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In theory, a monopoly has no competition...

The Spectator

true that British Rail operates the only national railway system in the country By definition, that should make us a monopoly. By implication, we should therefore enjoy a cosy...

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Portrait of the week

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rsShirley Williams won Crosby for SODPAL with a majority of 5,289 over turning the previous Tory majority of 19,272. Everybody agreed that Labour had fared worst, their...

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Political commentary

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Shirley as Zen Buddhist Ferdinand Mount T here's quite a lot of kissing going on in the corner by the doors where new members lurk before taking their seats. Bob Mitchell, the...

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rr he TUC has enjoyed the wide publicity given to the 'Jobs for Youth' campaign, so it was perhaps as well that there were no reporters from the national press at a party given...

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Another voice

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Crying out for action Auberon Waugh N o doubt I shall be accused of facetiousness at best, special pleading or unscrupulous opportunism at worst, if I ascribe the painful...

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The missile game

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Nicholas von Hoffman Washington rr he word these past few days is that Libyan assassins have arrived in the country. It is not a difficult feat with our porous borders, through...

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Options for disarmament

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Bohdan Nahaylo O nly days after the conclusion of the world chess championship another in ternational contest requiring just as much skill, caution and patience from the...

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Politics, Thai-style

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Richard West Bangkok T he recent by-elections here have been much more interesting than the dismal affairs at Croydon and Crosby. Six of the vacancies had been caused by a...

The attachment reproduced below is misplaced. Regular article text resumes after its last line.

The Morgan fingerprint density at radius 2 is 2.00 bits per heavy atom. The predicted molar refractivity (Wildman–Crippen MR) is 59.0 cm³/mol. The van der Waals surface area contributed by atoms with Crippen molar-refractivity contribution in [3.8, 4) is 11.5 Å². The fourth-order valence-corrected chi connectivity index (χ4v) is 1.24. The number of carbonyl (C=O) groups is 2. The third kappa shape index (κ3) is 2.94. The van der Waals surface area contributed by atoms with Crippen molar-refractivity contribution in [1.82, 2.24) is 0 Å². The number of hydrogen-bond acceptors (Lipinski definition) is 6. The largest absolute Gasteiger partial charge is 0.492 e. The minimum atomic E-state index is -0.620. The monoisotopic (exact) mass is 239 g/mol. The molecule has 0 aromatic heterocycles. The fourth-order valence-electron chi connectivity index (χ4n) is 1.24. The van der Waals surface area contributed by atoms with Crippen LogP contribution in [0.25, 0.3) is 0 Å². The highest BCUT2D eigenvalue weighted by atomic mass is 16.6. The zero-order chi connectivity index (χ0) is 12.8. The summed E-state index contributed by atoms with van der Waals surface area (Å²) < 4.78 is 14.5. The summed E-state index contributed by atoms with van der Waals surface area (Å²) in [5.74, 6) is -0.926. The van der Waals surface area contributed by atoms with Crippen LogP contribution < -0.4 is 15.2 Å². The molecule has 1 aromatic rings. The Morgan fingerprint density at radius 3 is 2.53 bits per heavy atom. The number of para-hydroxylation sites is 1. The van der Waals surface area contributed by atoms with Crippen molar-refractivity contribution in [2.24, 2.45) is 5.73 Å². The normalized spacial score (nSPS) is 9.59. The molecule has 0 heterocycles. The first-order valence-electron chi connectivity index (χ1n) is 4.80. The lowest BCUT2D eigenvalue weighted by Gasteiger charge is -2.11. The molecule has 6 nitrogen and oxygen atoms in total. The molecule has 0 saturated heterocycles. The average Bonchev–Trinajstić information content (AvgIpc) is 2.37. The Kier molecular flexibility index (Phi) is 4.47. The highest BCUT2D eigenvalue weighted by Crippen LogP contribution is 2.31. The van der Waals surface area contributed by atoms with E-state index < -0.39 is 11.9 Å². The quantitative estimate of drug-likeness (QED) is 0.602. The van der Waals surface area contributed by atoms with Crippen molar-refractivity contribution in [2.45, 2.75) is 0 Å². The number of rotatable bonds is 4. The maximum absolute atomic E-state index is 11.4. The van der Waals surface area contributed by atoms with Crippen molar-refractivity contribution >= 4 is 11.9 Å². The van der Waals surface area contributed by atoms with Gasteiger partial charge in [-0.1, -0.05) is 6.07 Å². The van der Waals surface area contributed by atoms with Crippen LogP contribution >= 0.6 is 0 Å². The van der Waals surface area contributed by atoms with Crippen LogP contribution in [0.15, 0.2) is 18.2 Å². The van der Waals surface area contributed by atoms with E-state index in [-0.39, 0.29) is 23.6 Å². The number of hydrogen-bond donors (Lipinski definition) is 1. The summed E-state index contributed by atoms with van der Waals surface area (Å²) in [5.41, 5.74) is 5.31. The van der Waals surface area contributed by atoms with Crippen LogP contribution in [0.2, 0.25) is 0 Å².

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Spain's military manoeuvres

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Stephen Aris Madrid I n the vast square of the Plaza Oriente, some 150,000 blue-shirted right-wingers assembled, as they have every year for the past six years, to honour the...

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In Scarman Town

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Roy Kerridge positive discrimination would be all right if it was me and a white girl going for a job,' a coloured friend told me, after watching a television programme on the...

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One hundred years ago

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A pathetic case was heard before Mr Justice Hawkins yesterday week. John Edwards, a prisoner in Coldbath Fields Prison, sent there for uttering counterfeit coin, had tamed a...

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The steel route

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James HughesOnslow W hen I was in charge of a loudspeaker van in Ramsgate during the February campaign of '74, we all knew how to wriggle out of tiresome arguments about the...

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The press

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Waiting for Santa Paul Johnson T here are signs that Fleet Street may be entering a new period of major upsets, with titles and groups changing hands and mergers — and the new...

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In the City

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Flowing uphill Tony Rudd I f the outlook for the economy is so grisly why is it that share prices are going up? This is the simple conundrum which faces the investor today....

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Neither cold nor hot

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Sir: Following the Crosby result, we have had to endure the equally predictable comments on the SDP from Mr Heath — still possessed of his unforgiving spirit, and repeating his...